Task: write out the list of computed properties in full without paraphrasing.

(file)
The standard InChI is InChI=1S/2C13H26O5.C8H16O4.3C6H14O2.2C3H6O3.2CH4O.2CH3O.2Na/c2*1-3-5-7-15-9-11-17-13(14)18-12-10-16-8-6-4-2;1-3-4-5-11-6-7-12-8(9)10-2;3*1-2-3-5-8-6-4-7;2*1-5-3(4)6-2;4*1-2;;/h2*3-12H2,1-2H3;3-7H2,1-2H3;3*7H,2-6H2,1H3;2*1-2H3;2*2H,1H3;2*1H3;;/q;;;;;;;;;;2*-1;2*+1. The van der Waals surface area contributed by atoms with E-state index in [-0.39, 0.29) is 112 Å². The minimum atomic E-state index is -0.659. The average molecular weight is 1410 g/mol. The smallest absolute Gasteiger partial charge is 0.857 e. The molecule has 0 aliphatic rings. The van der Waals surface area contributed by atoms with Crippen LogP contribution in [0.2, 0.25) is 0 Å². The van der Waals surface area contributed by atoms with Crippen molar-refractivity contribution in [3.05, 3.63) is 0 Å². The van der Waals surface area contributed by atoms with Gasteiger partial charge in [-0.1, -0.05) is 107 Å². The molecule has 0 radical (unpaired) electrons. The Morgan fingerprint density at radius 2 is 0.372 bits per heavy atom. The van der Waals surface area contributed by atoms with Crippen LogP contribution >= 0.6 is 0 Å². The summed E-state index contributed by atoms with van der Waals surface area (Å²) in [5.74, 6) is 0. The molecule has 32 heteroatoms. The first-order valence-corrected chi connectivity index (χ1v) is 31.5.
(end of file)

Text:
The standard InChI is InChI=1S/2C13H26O5.C8H16O4.3C6H14O2.2C3H6O3.2CH4O.2CH3O.2Na/c2*1-3-5-7-15-9-11-17-13(14)18-12-10-16-8-6-4-2;1-3-4-5-11-6-7-12-8(9)10-2;3*1-2-3-5-8-6-4-7;2*1-5-3(4)6-2;4*1-2;;/h2*3-12H2,1-2H3;3-7H2,1-2H3;3*7H,2-6H2,1H3;2*1-2H3;2*2H,1H3;2*1H3;;/q;;;;;;;;;;2*-1;2*+1. The van der Waals surface area contributed by atoms with E-state index in [-0.39, 0.29) is 112 Å². The minimum atomic E-state index is -0.659. The average molecular weight is 1410 g/mol. The smallest absolute Gasteiger partial charge is 0.857 e. The molecule has 0 aliphatic rings. The van der Waals surface area contributed by atoms with Crippen LogP contribution in [0.2, 0.25) is 0 Å². The van der Waals surface area contributed by atoms with Crippen molar-refractivity contribution in [3.05, 3.63) is 0 Å². The van der Waals surface area contributed by atoms with Gasteiger partial charge in [-0.1, -0.05) is 107 Å². The molecule has 0 radical (unpaired) electrons. The Morgan fingerprint density at radius 2 is 0.372 bits per heavy atom. The van der Waals surface area contributed by atoms with Crippen LogP contribution >= 0.6 is 0 Å². The summed E-state index contributed by atoms with van der Waals surface area (Å²) in [5.74, 6) is 0. The molecule has 32 heteroatoms. The first-order valence-corrected chi connectivity index (χ1v) is 31.5.